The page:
As any runner who’s ever felt their legs turn into lead anvils at the end of a hard session or race knows, running further or faster all boils down to a battle against fatigue. So you train to increase either the distance or the pace – or both – you
’t place on a map.Everyone I know is suffering from Charity Fatigue. There’s a limit to how many times you can mug and blackmail the shrinking circle of surly, tight-lipped misanthropes you once called friends. So nowadays, I prefer to sponsor others than
We've been asked to help find hundreds of runners for a new research project into psychological states while running. Read on to discover how you could learn about some innovative techniques to improve your running experience and get personalised feedback from one of the UK's to...
progress, maintaining quality is crucial. Fatigue shouldn’t set in at any point to allow for full optimum development. If you start to tire and compromise the precision of your movement, then you need to take it back a stage.”Rests between sets should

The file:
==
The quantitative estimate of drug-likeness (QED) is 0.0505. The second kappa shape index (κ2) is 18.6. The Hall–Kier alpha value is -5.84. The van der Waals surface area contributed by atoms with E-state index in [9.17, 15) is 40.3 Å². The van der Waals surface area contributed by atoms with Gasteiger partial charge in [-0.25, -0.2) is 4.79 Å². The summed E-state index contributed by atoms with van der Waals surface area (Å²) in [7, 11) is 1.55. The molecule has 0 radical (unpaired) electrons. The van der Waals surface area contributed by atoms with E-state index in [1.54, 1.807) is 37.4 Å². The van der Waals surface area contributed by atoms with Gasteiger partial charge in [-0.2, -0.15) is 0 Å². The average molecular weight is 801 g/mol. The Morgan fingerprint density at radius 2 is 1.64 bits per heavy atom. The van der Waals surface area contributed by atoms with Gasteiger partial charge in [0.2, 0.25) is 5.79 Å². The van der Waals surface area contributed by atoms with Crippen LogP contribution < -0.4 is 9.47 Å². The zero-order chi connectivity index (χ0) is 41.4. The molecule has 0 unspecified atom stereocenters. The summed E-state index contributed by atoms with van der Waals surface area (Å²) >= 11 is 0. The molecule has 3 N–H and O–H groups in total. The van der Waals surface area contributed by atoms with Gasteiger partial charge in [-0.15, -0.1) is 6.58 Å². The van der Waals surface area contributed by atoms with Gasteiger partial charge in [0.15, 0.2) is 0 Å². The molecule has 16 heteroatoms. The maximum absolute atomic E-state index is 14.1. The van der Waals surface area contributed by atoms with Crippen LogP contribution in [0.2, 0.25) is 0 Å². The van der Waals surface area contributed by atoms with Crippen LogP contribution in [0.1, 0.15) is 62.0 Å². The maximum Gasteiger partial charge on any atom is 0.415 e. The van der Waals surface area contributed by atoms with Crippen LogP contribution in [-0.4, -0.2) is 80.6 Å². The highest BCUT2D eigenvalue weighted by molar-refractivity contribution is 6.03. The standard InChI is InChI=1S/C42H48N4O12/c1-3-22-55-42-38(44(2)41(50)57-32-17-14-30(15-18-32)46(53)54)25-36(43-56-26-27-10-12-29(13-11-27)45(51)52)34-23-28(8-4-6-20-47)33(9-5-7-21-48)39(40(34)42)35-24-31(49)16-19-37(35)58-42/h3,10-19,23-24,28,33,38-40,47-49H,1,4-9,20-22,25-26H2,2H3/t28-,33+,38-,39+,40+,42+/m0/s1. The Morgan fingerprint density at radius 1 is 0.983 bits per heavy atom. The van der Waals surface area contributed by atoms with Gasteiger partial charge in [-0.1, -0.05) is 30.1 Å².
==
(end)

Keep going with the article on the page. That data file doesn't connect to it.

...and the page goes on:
, infections, fatigue and even injury - not to mention leaving you less than raring to go for your next session. Click through our slideshow to find out what works and why.
Tempo workouts, speedwork, long runs, not to mention work, family and life in general... how can a runner fit it all in? One time-efficient solution: combo workouts, which blend elements of quality runs to make the most of every minute you have
of progression runs is that they increase the volume of your fast-paced miles without the added fatigue of a full-length quality workout. If you end two of your usual easy runs with 10 minutes at half-marathon pace, you've added 20 minutes of tempo work to your
, fatigue, overtraining and burnout. "Beginners - and even intermediate exercisers - should leave the gym thinking that they could have done more," says Kravitz.Once is enough The research is clear: for the average person, one set of an exercise is just
Fatigue"A good way to increase your strength and speed is to do a session that makes you run faster when you're already fatigued," says Owen Anderson, editor of Running Research News. So, on today's run – four to eight miles – run at normal pace until you
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